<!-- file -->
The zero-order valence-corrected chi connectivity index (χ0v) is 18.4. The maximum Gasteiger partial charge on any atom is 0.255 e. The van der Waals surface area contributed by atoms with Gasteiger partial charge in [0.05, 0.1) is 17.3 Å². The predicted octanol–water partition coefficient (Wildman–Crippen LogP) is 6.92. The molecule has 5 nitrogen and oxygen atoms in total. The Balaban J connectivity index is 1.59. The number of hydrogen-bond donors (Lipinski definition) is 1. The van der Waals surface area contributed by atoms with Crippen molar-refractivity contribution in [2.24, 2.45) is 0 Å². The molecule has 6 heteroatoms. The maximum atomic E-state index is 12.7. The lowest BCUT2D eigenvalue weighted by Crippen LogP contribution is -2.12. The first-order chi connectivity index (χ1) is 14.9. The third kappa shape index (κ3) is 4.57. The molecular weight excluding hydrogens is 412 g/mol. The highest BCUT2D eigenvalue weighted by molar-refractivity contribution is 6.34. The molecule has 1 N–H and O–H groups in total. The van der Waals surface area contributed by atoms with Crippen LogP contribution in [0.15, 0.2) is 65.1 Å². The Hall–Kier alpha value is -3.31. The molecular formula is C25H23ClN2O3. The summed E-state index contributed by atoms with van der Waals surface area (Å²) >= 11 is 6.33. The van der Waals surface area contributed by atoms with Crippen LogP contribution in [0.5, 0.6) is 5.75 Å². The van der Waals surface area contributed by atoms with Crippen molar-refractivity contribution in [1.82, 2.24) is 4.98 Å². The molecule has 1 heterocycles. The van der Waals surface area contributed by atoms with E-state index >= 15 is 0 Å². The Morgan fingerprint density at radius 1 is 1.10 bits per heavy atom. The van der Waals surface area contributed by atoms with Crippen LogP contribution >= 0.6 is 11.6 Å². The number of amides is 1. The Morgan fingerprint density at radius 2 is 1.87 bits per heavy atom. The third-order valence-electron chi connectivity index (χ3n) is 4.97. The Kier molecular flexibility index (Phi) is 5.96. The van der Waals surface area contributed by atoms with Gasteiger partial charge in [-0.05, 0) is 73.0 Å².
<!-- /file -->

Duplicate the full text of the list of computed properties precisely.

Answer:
The zero-order valence-corrected chi connectivity index (χ0v) is 18.4. The maximum Gasteiger partial charge on any atom is 0.255 e. The van der Waals surface area contributed by atoms with Gasteiger partial charge in [0.05, 0.1) is 17.3 Å². The predicted octanol–water partition coefficient (Wildman–Crippen LogP) is 6.92. The molecule has 5 nitrogen and oxygen atoms in total. The Balaban J connectivity index is 1.59. The number of hydrogen-bond donors (Lipinski definition) is 1. The van der Waals surface area contributed by atoms with Crippen molar-refractivity contribution in [2.24, 2.45) is 0 Å². The molecule has 6 heteroatoms. The maximum atomic E-state index is 12.7. The lowest BCUT2D eigenvalue weighted by Crippen LogP contribution is -2.12. The first-order chi connectivity index (χ1) is 14.9. The third kappa shape index (κ3) is 4.57. The molecular weight excluding hydrogens is 412 g/mol. The highest BCUT2D eigenvalue weighted by molar-refractivity contribution is 6.34. The molecule has 1 N–H and O–H groups in total. The van der Waals surface area contributed by atoms with Crippen LogP contribution in [0.15, 0.2) is 65.1 Å². The Hall–Kier alpha value is -3.31. The molecular formula is C25H23ClN2O3. The summed E-state index contributed by atoms with van der Waals surface area (Å²) >= 11 is 6.33. The van der Waals surface area contributed by atoms with Crippen LogP contribution in [0.5, 0.6) is 5.75 Å². The van der Waals surface area contributed by atoms with Crippen molar-refractivity contribution in [1.82, 2.24) is 4.98 Å². The molecule has 1 heterocycles. The van der Waals surface area contributed by atoms with E-state index >= 15 is 0 Å². The Morgan fingerprint density at radius 1 is 1.10 bits per heavy atom. The van der Waals surface area contributed by atoms with Crippen LogP contribution >= 0.6 is 11.6 Å². The number of amides is 1. The Morgan fingerprint density at radius 2 is 1.87 bits per heavy atom. The third-order valence-electron chi connectivity index (χ3n) is 4.97. The Kier molecular flexibility index (Phi) is 5.96. The van der Waals surface area contributed by atoms with Gasteiger partial charge in [-0.05, 0) is 73.0 Å².